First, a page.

Dark Blood (Gollancz S.F.)
by John Meaney
Review by Marcus Gipps
Gollancz Paperback ISBN/ITEM#: 9780575084155
Date: 15 January 2009 List Price £7.99 Amazon US / Amazon UK /
John Meaney's follow-up to Gothic, SF, thriller Bone Song, enthusiastically reviewed in our February 08 issue by Gayle. This is the mass market edition of Dark Blood, published by Gollancz and we're re-running equally enthusiastic Marcus Gipps' review of the original trade paperback release in this issue.
"... Police officer Donal Riordan, killed and brought back to life with the heart of his undead lover beating in his chest... getting used to a bizarre and frightening new existence. As one of the undead the living citizens of Tristopolis distrust and fear him. But death has its advantages. He can sense the presence, the thoughts, the feelings of his fellow zombies, he is tireless, he can see better, hear more acutely. But none of this will necessarily save him as he begins to investigate who is behind a plot to ensorcel the entire population of Tristopolis. The plot goes right to the top and anyway who gets in the way will be killed again."
We start this book without a huge amount of help for those who have forgotten what happened in Bone Song, which is fair enough, but did mean that it took me a while to get a grip on everything going on. Our hero, the now-dead policeman with his (properly deceased) zombie boss/lover's heart taking the place of his own, is off to watch the execution of her murderer. We do get a few reminders of what's going on, but within the first few pages - which detail the really rather unpleasant mode of execution used in this setting - we set off on the new plot, and for the rest of the novel it tends to be a case of sink or swim. There are so many characters and locations and plots going on that there isn't really time to waste on re-iterating information, so I did have the odd moment when I had to pause, think about what had happened before and reset my mental compass before continuing. That's probably my fault, and one of the novel's main attractions is the speed at which it moves, but I still couldn't help but feel that things were going on that I was missing.
As I said, though, the novel is so fast-paced that really, it doesn't matter too much. Part of the reason for the feeling of rapidity is that, in many ways, the book feels like a number of short stories and incidents, all wrapped up in a larger plot. Thus, although there are plenty of narrative strands reaching throughout the book (both backwards and forwards) the actual story itself is revealed in incremental fractions - a hint here, a cut-scene there, gradually building up into the bigger picture. It can be unsatisfying, in a way - the constant teasing of future events can erode some of the momentum of the book, although generally it works well - but equally, it gives Meaney a chance to explore some of his world more closely.
And there's no doubt that he's chosen a great playground to explore. Weird and wonderful may not exactly be a new thing in SF, but John Meaney does it well. The necro-technology of his setting is carefully defined, and actually makes some sort of sense (in a made-up way, obviously). The fact that he can make the fate of a possessed motorbike central to his characters, and us, is an indication of how well-rounded his writing can be, and he has a happy willingness to pull the rug out from under the feet of his readers. The death of Laura, the zombie cop/love interest of the first book, may not have been entirely surprising, but there are some moments here which are truly unexpected, and there is a twist at the very end of the book which, although maybe I should have seen it coming, is very well executed indeed.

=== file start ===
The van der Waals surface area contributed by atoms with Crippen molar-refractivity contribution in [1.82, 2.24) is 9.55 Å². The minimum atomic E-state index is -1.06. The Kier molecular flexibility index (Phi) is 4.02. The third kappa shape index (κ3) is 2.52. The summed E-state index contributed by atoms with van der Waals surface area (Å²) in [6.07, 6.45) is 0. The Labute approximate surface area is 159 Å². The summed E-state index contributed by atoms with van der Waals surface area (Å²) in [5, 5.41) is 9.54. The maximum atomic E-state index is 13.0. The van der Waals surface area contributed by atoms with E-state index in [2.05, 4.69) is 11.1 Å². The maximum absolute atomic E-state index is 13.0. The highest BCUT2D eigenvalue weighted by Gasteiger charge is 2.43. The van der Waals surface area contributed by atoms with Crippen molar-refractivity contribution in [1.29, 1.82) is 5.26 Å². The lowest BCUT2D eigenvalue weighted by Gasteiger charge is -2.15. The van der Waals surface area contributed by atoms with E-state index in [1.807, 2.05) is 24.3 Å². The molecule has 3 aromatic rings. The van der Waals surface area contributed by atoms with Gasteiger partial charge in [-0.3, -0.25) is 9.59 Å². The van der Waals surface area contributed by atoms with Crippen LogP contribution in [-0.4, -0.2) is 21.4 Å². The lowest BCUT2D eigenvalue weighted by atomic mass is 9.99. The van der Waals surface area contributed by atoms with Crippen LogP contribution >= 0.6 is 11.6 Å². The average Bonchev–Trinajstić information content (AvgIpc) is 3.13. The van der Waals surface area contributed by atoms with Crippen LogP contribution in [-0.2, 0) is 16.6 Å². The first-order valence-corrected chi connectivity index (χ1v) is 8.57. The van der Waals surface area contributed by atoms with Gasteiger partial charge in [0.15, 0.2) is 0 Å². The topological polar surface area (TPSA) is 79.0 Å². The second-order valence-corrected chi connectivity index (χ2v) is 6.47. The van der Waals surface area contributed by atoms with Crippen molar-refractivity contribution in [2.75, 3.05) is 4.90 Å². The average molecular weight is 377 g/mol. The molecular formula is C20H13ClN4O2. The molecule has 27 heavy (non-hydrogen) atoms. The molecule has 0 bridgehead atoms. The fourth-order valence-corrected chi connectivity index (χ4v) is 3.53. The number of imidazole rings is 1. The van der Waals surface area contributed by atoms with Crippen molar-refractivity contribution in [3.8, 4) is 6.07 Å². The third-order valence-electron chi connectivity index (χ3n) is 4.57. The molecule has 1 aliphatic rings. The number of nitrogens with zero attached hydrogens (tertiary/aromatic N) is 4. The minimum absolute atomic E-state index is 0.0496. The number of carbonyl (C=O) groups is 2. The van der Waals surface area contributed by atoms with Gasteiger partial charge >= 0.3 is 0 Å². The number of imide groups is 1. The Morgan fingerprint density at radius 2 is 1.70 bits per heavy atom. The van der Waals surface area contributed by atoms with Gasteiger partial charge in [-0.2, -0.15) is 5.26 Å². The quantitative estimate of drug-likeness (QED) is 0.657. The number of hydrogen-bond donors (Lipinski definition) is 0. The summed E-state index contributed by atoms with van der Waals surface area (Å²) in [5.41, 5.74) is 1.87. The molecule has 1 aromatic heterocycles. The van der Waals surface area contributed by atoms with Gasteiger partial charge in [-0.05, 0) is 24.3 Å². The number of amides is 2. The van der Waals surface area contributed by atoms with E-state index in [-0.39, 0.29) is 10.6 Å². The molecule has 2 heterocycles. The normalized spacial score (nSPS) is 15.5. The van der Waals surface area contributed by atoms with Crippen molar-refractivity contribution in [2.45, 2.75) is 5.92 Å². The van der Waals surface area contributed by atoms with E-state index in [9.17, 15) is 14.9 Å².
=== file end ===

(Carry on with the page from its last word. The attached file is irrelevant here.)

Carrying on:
At its heart though, Dark Blood doesn't quite know what kind of novel it is. Police procedural? Horror? Science Fiction? Cautionary anti-racist tale? A bit of all of these, certainly, and the various parts do gel together quite well, but there is an occasional grinding of gears. The coda, in which our hero follows the bad guys to another city, feels a little bit like an excuse to show that Meaney can write about other interesting places as well as his carefully-depicted Tristopolis - there is no real need for it, although that isn't to say that isn't as well-written as the rest of the book. The hints of the political background are fascinating as well, depicting as they do the rise of an anti-unhuman feeling in the city, but it seems a little pat at times, and the solution - take away the evil people whipping up hatred, and it'll probably all go away - seems a little naive, especially for a book that is otherwise generally so bleak and cynical.
So Dark Blood is a mixed - but generally positive - bag, then. Full of exciting scenes (often very filmic - this would make a great TV series or set of films), generally well written, carefully grounded in a well-realised setting and different enough (both from the first book, and much SF in general) to stand out from the crowd. On the other hand, a slight grating of plot and an occasional tendency to drift off into interesting yet essentially superfluous tangents. To be honest, I suspect that there are lots of people out there who wouldn't even consider that a negative point, and I'm torn about it myself. I just couldn't help but think there was a leaner, better novel trying to get out. You really need to have read Bone Song before tackling this one, but this is an advanced and enjoyable continuation.